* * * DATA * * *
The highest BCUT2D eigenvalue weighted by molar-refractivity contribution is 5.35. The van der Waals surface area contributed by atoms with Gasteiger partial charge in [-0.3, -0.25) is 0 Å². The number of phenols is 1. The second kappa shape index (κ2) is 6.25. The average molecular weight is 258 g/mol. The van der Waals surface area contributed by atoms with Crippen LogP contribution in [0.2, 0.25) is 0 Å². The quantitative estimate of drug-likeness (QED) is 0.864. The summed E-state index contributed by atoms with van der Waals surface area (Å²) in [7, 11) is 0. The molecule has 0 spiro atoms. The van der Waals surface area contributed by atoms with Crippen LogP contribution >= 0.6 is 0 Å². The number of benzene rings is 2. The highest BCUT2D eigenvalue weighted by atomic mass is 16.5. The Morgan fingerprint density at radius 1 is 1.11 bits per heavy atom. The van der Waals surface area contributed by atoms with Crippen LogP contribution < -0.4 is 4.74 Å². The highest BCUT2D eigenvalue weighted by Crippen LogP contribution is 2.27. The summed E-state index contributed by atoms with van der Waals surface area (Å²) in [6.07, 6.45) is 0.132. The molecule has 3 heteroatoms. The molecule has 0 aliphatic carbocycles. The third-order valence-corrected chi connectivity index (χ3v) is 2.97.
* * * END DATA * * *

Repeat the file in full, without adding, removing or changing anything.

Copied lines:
The highest BCUT2D eigenvalue weighted by molar-refractivity contribution is 5.35. The van der Waals surface area contributed by atoms with Gasteiger partial charge in [-0.3, -0.25) is 0 Å². The number of phenols is 1. The second kappa shape index (κ2) is 6.25. The average molecular weight is 258 g/mol. The van der Waals surface area contributed by atoms with Crippen LogP contribution in [0.2, 0.25) is 0 Å². The quantitative estimate of drug-likeness (QED) is 0.864. The summed E-state index contributed by atoms with van der Waals surface area (Å²) in [7, 11) is 0. The molecule has 0 spiro atoms. The van der Waals surface area contributed by atoms with Crippen LogP contribution >= 0.6 is 0 Å². The number of benzene rings is 2. The highest BCUT2D eigenvalue weighted by atomic mass is 16.5. The Morgan fingerprint density at radius 1 is 1.11 bits per heavy atom. The van der Waals surface area contributed by atoms with Crippen LogP contribution < -0.4 is 4.74 Å². The highest BCUT2D eigenvalue weighted by Crippen LogP contribution is 2.27. The summed E-state index contributed by atoms with van der Waals surface area (Å²) in [6.07, 6.45) is 0.132. The molecule has 3 heteroatoms. The molecule has 0 aliphatic carbocycles. The third-order valence-corrected chi connectivity index (χ3v) is 2.97.